QUESTION: Mr. Secretary, (inaudible) to forgive Iraq's debt, but when you look at debt reduction when it comes to Liberia, it doesn't even seem to be on the table, yet we're looking at jumpstarting the country's economy. Do you think that debt reduction should be on the table for Liberia?

SECRETARY POWELL: There are a number of programs that deal with debt reduction, and obviously, we want to do everything we can to assist the Liberians as they get started. We're putting a lot of money into Liberia now. That's why we're here now. I'd have to talk to my colleagues in Washington with respect to what we might be able to do with debt reduction efforts for Liberia. And I'll be discussing this with Secretary Snow and others.

QUESTION: Mr. Secretary, your recent successes in North Africa and elsewhere on the continent, to what extent were they designed, wittingly or unwittingly, to undermine French foreign policy in those parts?


SECRETARY POWELL: It was not our intention to undermine the foreign policy of any of our friends. What we tried to do was to persuade all of our friends that our mutual interest would be served by policies that took on regimes like Saddam Hussein and pointed out to the world where there were nations that were proliferating weapons of mass destruction, and not hide from it, and point it out to the world that we needed to come together to fight terrorism. And those common policies, I think, are now gaining more and more currency, and more and more people are coming together recognizing that this is the way we should work.

And in no meeting that I ever sit in, or even late at night all by myself, did I sit around thinking, "How can I undercut some other nation's foreign policy?" Im responsible for my own, and to the extent that I develop that foreign policy for the President, his foreign policy which he executes in the name of the American people, to the extent that I can get friends and partners to join in on the President's foreign policy agenda, that's my job and that's what I try to do.

QUESTION: Mr. Secretary, could the June 30th sovereignty date slide, could be pushed back? Are you ruling it out?

SECRETARY POWELL: Right now, we're sticking with the plan, the 15 November plan of a 30 June turnover.

Now, Secretary General Annan has announced that he's sending a team in, and we are anxious for the team to go in, do its work and see what report they bring out. But right now, we are remaining with the 30 June sovereignty date based on the 15 November plan.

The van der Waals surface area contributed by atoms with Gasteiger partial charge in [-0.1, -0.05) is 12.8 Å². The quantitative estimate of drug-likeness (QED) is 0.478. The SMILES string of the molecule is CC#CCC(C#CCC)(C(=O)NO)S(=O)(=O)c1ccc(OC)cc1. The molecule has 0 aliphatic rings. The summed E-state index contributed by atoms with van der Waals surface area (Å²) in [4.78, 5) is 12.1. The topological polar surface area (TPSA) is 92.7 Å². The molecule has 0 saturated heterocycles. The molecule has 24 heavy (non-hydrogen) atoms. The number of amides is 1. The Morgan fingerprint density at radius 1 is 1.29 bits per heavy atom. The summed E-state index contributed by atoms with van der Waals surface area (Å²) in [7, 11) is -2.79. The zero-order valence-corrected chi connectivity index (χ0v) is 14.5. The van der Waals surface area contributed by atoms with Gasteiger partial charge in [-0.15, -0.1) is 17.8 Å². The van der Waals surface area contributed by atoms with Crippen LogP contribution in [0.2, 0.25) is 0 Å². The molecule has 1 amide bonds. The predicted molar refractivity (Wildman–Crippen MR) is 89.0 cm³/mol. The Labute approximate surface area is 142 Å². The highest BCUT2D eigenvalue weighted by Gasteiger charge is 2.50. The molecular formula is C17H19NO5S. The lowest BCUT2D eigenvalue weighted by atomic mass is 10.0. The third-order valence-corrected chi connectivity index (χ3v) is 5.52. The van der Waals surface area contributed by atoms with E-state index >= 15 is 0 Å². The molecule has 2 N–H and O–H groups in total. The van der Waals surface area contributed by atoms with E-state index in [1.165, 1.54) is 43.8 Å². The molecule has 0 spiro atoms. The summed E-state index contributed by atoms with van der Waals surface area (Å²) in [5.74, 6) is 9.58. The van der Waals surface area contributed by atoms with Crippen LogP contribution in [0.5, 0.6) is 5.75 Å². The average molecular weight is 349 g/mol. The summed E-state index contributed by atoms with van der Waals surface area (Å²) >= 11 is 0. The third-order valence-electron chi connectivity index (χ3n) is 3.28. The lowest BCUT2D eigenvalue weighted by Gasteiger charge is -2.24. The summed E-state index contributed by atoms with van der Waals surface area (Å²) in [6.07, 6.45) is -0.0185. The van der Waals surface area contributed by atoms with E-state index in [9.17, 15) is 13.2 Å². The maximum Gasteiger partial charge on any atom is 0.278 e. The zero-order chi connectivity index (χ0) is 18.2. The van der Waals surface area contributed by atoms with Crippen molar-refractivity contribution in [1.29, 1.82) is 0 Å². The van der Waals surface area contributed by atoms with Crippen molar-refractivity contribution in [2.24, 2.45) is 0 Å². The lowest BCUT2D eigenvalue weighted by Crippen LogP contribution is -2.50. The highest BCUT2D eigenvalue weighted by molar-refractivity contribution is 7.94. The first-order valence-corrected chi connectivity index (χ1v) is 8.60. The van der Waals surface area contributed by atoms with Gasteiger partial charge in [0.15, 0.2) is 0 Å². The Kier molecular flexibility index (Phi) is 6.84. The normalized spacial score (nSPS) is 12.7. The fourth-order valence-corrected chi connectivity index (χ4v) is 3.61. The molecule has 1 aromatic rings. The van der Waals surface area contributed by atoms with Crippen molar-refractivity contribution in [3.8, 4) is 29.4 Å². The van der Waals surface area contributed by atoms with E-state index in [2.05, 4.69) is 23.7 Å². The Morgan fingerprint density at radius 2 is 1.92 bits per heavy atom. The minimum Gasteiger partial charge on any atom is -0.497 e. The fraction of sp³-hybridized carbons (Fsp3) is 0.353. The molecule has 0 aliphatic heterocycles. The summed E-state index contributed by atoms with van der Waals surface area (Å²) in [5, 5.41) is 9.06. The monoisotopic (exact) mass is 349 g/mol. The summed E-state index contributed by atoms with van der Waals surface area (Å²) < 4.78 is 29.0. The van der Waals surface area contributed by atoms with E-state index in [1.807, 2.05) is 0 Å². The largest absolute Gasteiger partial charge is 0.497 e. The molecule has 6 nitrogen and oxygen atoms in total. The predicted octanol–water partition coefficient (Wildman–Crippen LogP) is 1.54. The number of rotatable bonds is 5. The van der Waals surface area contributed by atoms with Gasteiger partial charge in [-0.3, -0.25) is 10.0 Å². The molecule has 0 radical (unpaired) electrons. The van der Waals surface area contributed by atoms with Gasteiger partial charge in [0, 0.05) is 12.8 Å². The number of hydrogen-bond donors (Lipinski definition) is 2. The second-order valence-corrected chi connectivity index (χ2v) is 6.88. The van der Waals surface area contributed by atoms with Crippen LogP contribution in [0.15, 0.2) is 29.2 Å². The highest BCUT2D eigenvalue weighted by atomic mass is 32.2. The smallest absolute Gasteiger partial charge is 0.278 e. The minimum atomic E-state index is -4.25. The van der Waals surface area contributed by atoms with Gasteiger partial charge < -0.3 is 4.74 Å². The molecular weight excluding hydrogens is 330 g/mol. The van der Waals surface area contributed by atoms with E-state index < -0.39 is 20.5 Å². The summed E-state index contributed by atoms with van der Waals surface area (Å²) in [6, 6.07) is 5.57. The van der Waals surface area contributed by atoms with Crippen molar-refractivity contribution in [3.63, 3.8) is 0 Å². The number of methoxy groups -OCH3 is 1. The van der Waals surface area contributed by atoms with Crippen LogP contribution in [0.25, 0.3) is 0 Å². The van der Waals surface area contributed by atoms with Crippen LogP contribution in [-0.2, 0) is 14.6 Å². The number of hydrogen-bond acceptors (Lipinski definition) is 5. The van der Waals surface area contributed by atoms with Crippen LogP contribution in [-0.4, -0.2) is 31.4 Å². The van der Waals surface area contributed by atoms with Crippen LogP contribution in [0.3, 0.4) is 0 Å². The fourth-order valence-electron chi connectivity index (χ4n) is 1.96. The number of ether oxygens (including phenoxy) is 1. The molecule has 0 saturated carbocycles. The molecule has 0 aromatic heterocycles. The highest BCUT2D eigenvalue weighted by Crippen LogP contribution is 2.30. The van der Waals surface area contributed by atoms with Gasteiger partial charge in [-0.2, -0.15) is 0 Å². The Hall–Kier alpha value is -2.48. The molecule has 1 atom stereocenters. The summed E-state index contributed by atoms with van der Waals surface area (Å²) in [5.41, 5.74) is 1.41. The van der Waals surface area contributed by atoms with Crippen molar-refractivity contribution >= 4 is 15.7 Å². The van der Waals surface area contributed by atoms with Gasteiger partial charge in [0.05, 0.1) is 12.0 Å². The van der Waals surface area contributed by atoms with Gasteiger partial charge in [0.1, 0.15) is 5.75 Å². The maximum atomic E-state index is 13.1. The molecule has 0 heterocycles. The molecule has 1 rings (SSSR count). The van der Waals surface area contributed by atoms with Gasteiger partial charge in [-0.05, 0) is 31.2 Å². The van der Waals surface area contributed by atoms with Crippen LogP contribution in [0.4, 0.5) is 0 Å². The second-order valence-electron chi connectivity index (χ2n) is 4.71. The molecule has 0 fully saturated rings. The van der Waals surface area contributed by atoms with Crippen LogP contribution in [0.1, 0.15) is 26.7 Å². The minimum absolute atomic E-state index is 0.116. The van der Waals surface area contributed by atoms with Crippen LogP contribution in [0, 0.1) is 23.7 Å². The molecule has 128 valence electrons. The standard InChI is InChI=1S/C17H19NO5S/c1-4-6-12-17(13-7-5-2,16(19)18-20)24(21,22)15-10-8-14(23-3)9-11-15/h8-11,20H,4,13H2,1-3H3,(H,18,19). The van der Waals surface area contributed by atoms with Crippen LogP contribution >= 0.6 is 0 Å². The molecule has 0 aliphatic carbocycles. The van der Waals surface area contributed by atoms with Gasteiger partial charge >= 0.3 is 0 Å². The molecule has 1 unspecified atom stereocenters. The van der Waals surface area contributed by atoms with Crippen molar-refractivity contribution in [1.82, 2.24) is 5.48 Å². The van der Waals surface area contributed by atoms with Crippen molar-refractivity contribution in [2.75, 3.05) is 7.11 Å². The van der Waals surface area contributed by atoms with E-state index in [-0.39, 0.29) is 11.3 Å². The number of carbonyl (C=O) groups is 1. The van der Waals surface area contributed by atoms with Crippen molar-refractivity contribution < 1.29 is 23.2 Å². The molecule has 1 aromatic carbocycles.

QUESTION: If they were to come back, saying, as Secretary General Kofi Annan has just said, that their conclusions and the consensus in Iraq is that the date should be moved, would you then be willing to move the June 30th date?

SECRETARY POWELL: Well, I don't want to get into what they might report and what we might do with their report. Let's wait and see what their report says.

And, of course, we would take whatever they say into account as we move forward, but for now we're sticking with the plan and the Governing Council is sticking with the plan. They're hard at work on the administrative law and hard at work at the other elements of the 15 November plan.

QUESTION: Mr. Secretary, what do you expect from France on the Iraqi issue?

SECRETARY POWELL: Well, I expect that Dominique de Villepin and I will have a good discussion. I am sure we will talk about the possibility of NATO involvement, and I am sure the Minister will have some ideas with respect to returning sovereignty and a timetable. But I wouldn't prejudge what we might discuss. I'm looking forward to a full and long discussion with the Minister over lunch.

Yes, sir.

QUESTION: Mr. Secretary, do you believe that the opposition in countries like France and Russia to the war may have been influenced by possible payments that were made by the Saddam Hussein regime --

SECRETARY POWELL: I have no idea, and I don't want to speculate about it. I assume in those countries there were legitimate points of view that were in opposition to what we were trying to do.

I hope that as people see that the United States and its coalition partners are working hard now to stand this country up so that it can be run by its own leaders, its own people, as quickly as possible, and that we're investing a great deal of money and we're taking -- we're taking risks with the lives of our young men and women and losing lives to do this, and the Iraqis are losing lives as we do this, I hope that in all of these nations that were opposed to us, or where there was strong public opposition, they will now recognize that we have eliminated a horrible dictator who filled mass graves and did other terrible things to humanity. He's gone. He's not going to be back.

And one can argue about what weapons were there, what weapons were not there, or who knew what when, but the reality is that now what we should be spending our energy and time focusing on is how to build this country into the kind of democracy that the people would be proud of, the region will be proud of and the world will be proud of.

Thank you very much.